Developing trust is without a doubt the #1 thing you can do to build a thriving business. It’s why Mrs. Porterfield is so dang successful. She actually talks a lot about the importance of trust in her latest webinar, which you can see here.
And a podcast does this incredibly well for two reasons.
First, people hear your actual voice. Hearing someone changes how you perceive him or her. It creates a sense of familiarity that is lacking in a simple blog post.
Second, you can convey a range of emotions in a podcast. Blog posts tend to be written from a single voice that the writer has developed.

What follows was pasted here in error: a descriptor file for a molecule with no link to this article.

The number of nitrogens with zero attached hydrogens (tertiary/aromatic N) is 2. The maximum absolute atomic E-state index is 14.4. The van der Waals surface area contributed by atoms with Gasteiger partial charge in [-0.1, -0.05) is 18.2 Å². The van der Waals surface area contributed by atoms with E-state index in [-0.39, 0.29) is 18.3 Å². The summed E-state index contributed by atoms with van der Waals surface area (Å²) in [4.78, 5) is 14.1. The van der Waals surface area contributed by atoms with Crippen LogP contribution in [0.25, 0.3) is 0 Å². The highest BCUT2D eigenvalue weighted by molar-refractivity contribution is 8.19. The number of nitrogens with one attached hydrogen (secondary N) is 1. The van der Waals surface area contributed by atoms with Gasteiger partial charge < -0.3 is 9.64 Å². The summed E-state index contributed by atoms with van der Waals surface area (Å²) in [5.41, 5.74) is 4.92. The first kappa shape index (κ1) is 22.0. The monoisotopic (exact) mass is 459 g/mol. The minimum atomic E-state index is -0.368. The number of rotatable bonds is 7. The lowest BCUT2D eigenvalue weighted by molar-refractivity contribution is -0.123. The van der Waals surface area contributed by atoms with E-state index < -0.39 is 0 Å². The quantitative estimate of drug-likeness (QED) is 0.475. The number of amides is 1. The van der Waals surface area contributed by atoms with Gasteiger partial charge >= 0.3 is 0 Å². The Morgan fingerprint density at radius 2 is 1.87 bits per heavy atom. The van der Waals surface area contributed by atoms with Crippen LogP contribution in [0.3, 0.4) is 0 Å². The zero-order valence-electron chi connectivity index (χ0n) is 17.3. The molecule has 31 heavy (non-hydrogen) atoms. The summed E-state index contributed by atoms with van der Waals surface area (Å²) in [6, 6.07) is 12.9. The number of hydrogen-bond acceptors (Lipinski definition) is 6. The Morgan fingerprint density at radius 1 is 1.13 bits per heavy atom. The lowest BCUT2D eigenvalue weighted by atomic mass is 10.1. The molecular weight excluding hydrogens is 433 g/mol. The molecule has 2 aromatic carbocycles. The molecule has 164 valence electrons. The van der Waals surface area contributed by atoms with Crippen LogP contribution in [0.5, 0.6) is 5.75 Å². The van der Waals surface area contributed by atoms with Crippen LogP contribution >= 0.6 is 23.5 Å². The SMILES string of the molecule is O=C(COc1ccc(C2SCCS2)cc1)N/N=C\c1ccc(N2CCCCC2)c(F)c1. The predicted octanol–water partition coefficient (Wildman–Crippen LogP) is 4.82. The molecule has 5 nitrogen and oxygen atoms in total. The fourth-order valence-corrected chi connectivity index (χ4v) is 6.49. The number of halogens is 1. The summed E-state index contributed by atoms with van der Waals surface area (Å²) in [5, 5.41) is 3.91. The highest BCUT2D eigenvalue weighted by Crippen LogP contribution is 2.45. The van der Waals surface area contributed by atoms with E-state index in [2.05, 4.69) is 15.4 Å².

But a podcast changes that. They can hear you laugh. They know when you are peeved about something and they sense your enthusiasm for a particular subject area.
That emotional connection is huge when it comes to building trust.
And once you begin to leverage this via a podcast, your email list will begin to grow in a way that is far more dynamic than a 2-dimensional blog.
Reason #5: It provides instant and implied credibility.
Everyone and their cat have a blog. Seriously, there are cats with blogs. However, I have it on good authority they are outsourcing their content to their owners.
There is nothing exclusive about saying you have a blog anymore. In fact, if you don’t have one people are tempted to go all Dr. Phil on you and hold an intervention on your behalf.
But having a podcast gives you credibility and opens doors that just wouldn’t be open otherwise because so few people in your space have a podcast.